Final adjustments on the 2/6th and 3/6th Battalion panels
The team from Cliveden Conservation – many thanks gents!

Coverage of the appeal in the Bristol Times of 26 May 2020

We were delighted to read an excellent double-page spread on our efforts to save and restore the memorial to the 6th Gloucesters in today’s Bristol Times (the local history supplement in the Bristol Post newspaper).

In the age of the internet we tend to assume that is how to reach the greatest number of people but there are many that buy a daily local newspaper. We hope that this generates some interest amongst the people of Bristol and, hopefully, may unearth some more stories of 6th Battalion men.

If you’d like to help us save and preserve the memorial to 842 men then do follow this link:

Launching our fundraising appeal!

Jeremy just spoke with Jonathan Ray on BBC Radio Bristol today to speak about the restoration of the 6th Gloucesters Memorial Panels. It was the first time that we had plugged our fundraising effort.

Yesterday we released images of the panels undergoing restoration – see HERE.

Thus far these costs have been borne from our own pockets but we have now calculated that the total cost for restoration work, transport and interpretive information panels is £5,000. Cliveden Conservation’s work has already cost £1,770, a sum which is set to rise to £2,300 when the panels are returned and fitted in the crypt. Other costs are for interpretive information panels and an AV screen with moving images. We also plan to research individual soldier’s lives and share their stories, both in the church and online. A full database of these men will eventually be made available. A small selection are available under the SOLDIERS’ BIOS page.

In order to help fund this conservation work and help preserve this vitally important part of Bristol’s First World War heritage we have set up a GoFundMe fundraising page. Donating is quick and easy.

Alternatively cheques can be made out to BRAVO BRISTOL and sent to Clive Burlton. Contact details here:

Please do help if you can – we need to preserve and showcase this unique part of Bristol’s social and military history. Any donation would be welcome. Thank you.


Images of the memorial panels undergoing cleaning and restoration by Cliveden Conservation

Since our last update we have received a detailed Condition Assessment from Cliveden Conservation which includes a quote for all work to be undertaken.

Some images can be found below. All six panels have been given a letter and damage carefully noted.

Each panel has been carefully cleaned, some of the varnish and paint consolidated and the water staining removed/toned down. It has been interesting to note there was still some gilding remaining on some of the lettering (since painted over with gold paint).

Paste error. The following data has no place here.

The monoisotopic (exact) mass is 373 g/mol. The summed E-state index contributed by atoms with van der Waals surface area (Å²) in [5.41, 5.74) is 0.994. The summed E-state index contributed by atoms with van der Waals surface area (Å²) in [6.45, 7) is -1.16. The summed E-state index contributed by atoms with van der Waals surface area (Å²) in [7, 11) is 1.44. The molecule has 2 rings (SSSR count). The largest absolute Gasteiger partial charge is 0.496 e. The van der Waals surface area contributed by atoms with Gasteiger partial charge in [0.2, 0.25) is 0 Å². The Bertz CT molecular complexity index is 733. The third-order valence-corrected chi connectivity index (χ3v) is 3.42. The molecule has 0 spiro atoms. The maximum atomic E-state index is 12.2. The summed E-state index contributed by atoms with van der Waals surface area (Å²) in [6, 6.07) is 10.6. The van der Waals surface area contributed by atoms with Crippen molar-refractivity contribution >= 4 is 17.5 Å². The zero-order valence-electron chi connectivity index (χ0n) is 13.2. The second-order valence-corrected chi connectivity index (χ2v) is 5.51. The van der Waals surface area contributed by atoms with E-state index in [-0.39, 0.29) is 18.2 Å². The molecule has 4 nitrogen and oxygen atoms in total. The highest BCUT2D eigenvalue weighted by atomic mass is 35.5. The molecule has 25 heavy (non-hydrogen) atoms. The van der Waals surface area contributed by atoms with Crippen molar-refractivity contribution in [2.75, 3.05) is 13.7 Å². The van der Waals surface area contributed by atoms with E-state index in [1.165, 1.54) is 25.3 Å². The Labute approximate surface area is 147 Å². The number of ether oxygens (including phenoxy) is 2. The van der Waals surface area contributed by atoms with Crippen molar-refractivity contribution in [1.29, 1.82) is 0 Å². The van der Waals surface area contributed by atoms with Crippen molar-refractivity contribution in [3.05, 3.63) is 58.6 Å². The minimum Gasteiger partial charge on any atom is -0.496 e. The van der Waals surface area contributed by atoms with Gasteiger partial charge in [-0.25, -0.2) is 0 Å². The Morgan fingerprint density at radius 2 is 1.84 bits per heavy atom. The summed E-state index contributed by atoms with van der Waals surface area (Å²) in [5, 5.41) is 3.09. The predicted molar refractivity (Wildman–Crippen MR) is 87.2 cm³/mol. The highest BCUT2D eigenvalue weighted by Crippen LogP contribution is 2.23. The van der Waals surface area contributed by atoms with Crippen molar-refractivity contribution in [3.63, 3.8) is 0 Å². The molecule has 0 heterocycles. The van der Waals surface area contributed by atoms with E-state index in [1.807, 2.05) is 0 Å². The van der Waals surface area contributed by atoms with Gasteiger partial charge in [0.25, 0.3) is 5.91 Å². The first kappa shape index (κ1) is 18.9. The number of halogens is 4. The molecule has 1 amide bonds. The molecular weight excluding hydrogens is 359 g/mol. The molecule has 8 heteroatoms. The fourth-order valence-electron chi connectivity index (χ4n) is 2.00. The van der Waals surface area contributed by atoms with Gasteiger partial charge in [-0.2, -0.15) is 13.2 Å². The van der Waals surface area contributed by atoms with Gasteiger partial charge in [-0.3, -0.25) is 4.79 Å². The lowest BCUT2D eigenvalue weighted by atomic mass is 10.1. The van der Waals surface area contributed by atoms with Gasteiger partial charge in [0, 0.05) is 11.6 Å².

All images reproduced above courtesy of Cliveden Conservation.

The brass plaque was also cleaned as it was very dull and Cliveden’s experts wanted more of a contrast of the lettering. They struggled a little as the lettering itself is very fugitive and there as the risk of cleaning the lettering off so had to tread carefully. Finally, the brass plaque has been repatinated and protected with a coating of lacquer.

Tomorrow we will give some more news about our fundraising effort to pay for this work so stay tuned!


The story so far…

We had been aware of the 6th Gloucesters memorial at its post-second World War location in St Michael on the Mount Without for some time and had been keen to assess its state during the period in which the church was occupied by squatters.  Our concerns rose after the October 2016 fire at the church which destroyed the roof and damaged so much of the interior.

The burnt-out roof at St Michael on the Mount Church on St Michael’s Hill, Bristol, following the fire in October 2016. Photo taken from Bristol Post website

Clive liaised regularly with the Diocese of Bristol who provided assurances that the memorial remained undamaged and had been boxed up and placed in the crypt. After the building was acquired by Norman Routledge, a local developer who plans to turn it into an arts venue and community space, Clive got in touch to enquire about the memorial and was told we were welcome to go and have a look! So, it was with trepidation that we visited on 29 November and eventually found the panels packed up in a crate up near the altar. Our sense of relief at seeing these was immense!

With building work ongoing we quickly sought permission from Norman to have the memorial removed by experts at Cliveden Conservation for assessment and cleaning. This was quickly granted along with an agreement that the memorial could be installed in the church crypt once the building restoration is completed. Norman also kindly agreed that we could provide interpretive information panels to tell the story of the memorial and the Bristolian men it commemorates.  

We had a busy fortnight with regular visit to the church, during which we recorded an interview with BBC Radio Bristol. The story was also covered on the BBC website: World War One memorial survives second fire.

On 16 December we helped the team from Cliveden Conservation remove the memorial from the church crypt.  We are delighted to say that it looks in great condition and cannot wait to see it cleaned.

So far the costs have been borne from our own pockets but, once we have a better idea of total restoration costs plus quotes for the information panels we will be asking for help to fund the conservation work. We hope you will be able to help in preserving this important part of Bristol’s First World War heritage!

Please keep checking this page for updates. Further news can be found via the Twitter feed of Jeremy Banning @jbanningww1 and Cliveden Conservation @ClivedenConserv.